Dr. Greg Dechaine, Assistant Professor of Chemical & Materials Engineering
The BCN is pleased to announce the appointment of Dr. Greg Dechaine as Thermal Conversions Theme Lead. This role was previously held by Dr. Murray Gray, who will remain involved with the BCN but has resigned as Theme Lead in order to pursue sabbatical activities during 2011-12.
Dr. Dechaine is an Assistant Professor in the department of Chemical & Materials Engineering at the University of Alberta. He received a Master of Applied Science degree in Chemical Engineering from the University of Waterloo (2004) where he studied and developed coated catalysts for catalytic distillation columns, and a PhD in Chemical Engineering from the University of Alberta (2010) where he studied the selective removal of vanadium from bitumen and asphaltenes. Prior to pursuing postgraduate studies, Dr. Dechaine spent 4 years in the fertilizer industry as a plant process engineer with Agrium Inc., working with a variety of chemical processes including ammonia, nitric acid, ammonium nitrate, water treatment, phosphoric and sulphuric acid, and most other fertilizer synthesis processes.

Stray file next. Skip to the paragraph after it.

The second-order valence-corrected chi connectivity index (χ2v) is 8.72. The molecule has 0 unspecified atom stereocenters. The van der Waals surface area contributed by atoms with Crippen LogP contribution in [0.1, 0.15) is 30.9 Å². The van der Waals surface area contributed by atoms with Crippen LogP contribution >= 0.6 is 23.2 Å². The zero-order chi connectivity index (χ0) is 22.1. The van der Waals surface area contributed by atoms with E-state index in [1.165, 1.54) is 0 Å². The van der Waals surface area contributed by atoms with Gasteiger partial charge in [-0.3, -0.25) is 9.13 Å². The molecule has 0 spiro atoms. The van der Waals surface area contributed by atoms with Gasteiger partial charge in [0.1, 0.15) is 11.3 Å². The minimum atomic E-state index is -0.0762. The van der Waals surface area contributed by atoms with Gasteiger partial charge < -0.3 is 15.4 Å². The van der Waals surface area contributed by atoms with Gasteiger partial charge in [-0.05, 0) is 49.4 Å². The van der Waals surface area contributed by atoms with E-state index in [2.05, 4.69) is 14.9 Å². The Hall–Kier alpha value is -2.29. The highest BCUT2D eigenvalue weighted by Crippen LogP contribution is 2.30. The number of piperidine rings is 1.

Dr. Dechaine’s background in the fertilizer industry (steam-methane reforming) coupled with his background in the bitumen upgrading industry (cracking, gasification, reforming for hydrogen production) is a natural fit with the thermal conversions theme of the BCN and prompted his recruitment.
Another significant aspect of Dr. Dechaine’s research interests lie in the area of separation process engineering. Rather than specialize in a single technique and seek applications for it, the goal is to tackle difficult separation problems by selecting and optimizing the most suitable separation technique for each case. This requires a fluency in the various separation processes available to process engineers including distillation (conventional, catalytic/reactive, azeotropic/extractive), membrane separations, absorption/stripping, extraction, and filtration. The search for value added fuels and products from biomass precursors will undoubtedly spawn many interesting and challenging separation problems, hence Dr. Dechaine’s interest and involvement with the BCN.
One of Dr. Dechaine's first orders of business will be to coordinate a Thermal Conversions workshop to bring together current BCN project leads and faculty members with an interest and capability in thermal conversions and related topics in separations and catalysis. The goal of this effort will be to identify research that would enable new directions in biorefining, particularly focussing on industry needs and opportunities that can be addressed by new research.